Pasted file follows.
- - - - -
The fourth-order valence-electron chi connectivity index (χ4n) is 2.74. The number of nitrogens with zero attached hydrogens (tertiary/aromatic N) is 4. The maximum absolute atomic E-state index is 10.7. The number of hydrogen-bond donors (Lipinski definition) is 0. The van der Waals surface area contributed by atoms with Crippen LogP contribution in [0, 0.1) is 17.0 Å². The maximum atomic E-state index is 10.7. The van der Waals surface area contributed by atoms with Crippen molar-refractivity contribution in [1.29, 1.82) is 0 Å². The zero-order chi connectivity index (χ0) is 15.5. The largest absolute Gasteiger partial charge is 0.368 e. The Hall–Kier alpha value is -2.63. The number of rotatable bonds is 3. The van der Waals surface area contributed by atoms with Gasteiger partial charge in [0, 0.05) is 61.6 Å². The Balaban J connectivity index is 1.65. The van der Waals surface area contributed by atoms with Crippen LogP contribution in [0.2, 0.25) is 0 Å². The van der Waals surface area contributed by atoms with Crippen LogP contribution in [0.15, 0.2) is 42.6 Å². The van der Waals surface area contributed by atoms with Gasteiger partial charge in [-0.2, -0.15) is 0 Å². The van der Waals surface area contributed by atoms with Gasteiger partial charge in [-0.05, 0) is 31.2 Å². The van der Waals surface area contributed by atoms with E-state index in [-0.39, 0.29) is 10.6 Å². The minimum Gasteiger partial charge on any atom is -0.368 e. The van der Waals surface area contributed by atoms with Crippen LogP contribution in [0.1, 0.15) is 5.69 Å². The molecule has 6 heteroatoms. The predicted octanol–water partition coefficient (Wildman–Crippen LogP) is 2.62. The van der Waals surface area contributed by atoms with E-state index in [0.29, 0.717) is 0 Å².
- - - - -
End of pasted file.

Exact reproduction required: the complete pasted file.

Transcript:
The fourth-order valence-electron chi connectivity index (χ4n) is 2.74. The number of nitrogens with zero attached hydrogens (tertiary/aromatic N) is 4. The maximum absolute atomic E-state index is 10.7. The number of hydrogen-bond donors (Lipinski definition) is 0. The van der Waals surface area contributed by atoms with Crippen LogP contribution in [0, 0.1) is 17.0 Å². The maximum atomic E-state index is 10.7. The van der Waals surface area contributed by atoms with Crippen molar-refractivity contribution in [1.29, 1.82) is 0 Å². The zero-order chi connectivity index (χ0) is 15.5. The largest absolute Gasteiger partial charge is 0.368 e. The Hall–Kier alpha value is -2.63. The number of rotatable bonds is 3. The van der Waals surface area contributed by atoms with Gasteiger partial charge in [0, 0.05) is 61.6 Å². The Balaban J connectivity index is 1.65. The van der Waals surface area contributed by atoms with Crippen LogP contribution in [0.2, 0.25) is 0 Å². The van der Waals surface area contributed by atoms with Crippen LogP contribution in [0.15, 0.2) is 42.6 Å². The van der Waals surface area contributed by atoms with Gasteiger partial charge in [-0.2, -0.15) is 0 Å². The van der Waals surface area contributed by atoms with Gasteiger partial charge in [-0.05, 0) is 31.2 Å². The van der Waals surface area contributed by atoms with E-state index in [-0.39, 0.29) is 10.6 Å². The minimum Gasteiger partial charge on any atom is -0.368 e. The van der Waals surface area contributed by atoms with Crippen LogP contribution in [0.1, 0.15) is 5.69 Å². The molecule has 6 heteroatoms. The predicted octanol–water partition coefficient (Wildman–Crippen LogP) is 2.62. The van der Waals surface area contributed by atoms with E-state index in [0.29, 0.717) is 0 Å².